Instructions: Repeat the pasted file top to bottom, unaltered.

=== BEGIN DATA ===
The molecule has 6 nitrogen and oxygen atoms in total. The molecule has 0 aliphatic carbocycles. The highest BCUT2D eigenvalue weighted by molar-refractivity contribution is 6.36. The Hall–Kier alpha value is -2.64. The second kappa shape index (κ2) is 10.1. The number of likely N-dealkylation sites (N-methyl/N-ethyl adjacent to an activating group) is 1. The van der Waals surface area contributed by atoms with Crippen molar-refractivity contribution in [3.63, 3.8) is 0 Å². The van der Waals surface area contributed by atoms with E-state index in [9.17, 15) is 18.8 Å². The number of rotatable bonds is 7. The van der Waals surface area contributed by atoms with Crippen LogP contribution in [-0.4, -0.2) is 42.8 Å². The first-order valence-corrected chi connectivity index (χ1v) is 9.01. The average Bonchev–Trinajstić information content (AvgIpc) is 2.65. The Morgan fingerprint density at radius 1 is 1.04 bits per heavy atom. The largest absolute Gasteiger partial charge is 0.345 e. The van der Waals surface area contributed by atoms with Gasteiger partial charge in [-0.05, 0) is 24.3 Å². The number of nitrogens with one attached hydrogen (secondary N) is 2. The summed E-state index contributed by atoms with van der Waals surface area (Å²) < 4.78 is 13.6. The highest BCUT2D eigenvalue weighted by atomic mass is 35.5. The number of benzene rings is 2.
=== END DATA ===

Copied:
The molecule has 6 nitrogen and oxygen atoms in total. The molecule has 0 aliphatic carbocycles. The highest BCUT2D eigenvalue weighted by molar-refractivity contribution is 6.36. The Hall–Kier alpha value is -2.64. The second kappa shape index (κ2) is 10.1. The number of likely N-dealkylation sites (N-methyl/N-ethyl adjacent to an activating group) is 1. The van der Waals surface area contributed by atoms with Crippen molar-refractivity contribution in [3.63, 3.8) is 0 Å². The van der Waals surface area contributed by atoms with E-state index in [9.17, 15) is 18.8 Å². The number of rotatable bonds is 7. The van der Waals surface area contributed by atoms with Crippen LogP contribution in [-0.4, -0.2) is 42.8 Å². The first-order valence-corrected chi connectivity index (χ1v) is 9.01. The average Bonchev–Trinajstić information content (AvgIpc) is 2.65. The Morgan fingerprint density at radius 1 is 1.04 bits per heavy atom. The largest absolute Gasteiger partial charge is 0.345 e. The van der Waals surface area contributed by atoms with Gasteiger partial charge in [-0.05, 0) is 24.3 Å². The number of nitrogens with one attached hydrogen (secondary N) is 2. The summed E-state index contributed by atoms with van der Waals surface area (Å²) < 4.78 is 13.6. The highest BCUT2D eigenvalue weighted by atomic mass is 35.5. The number of benzene rings is 2.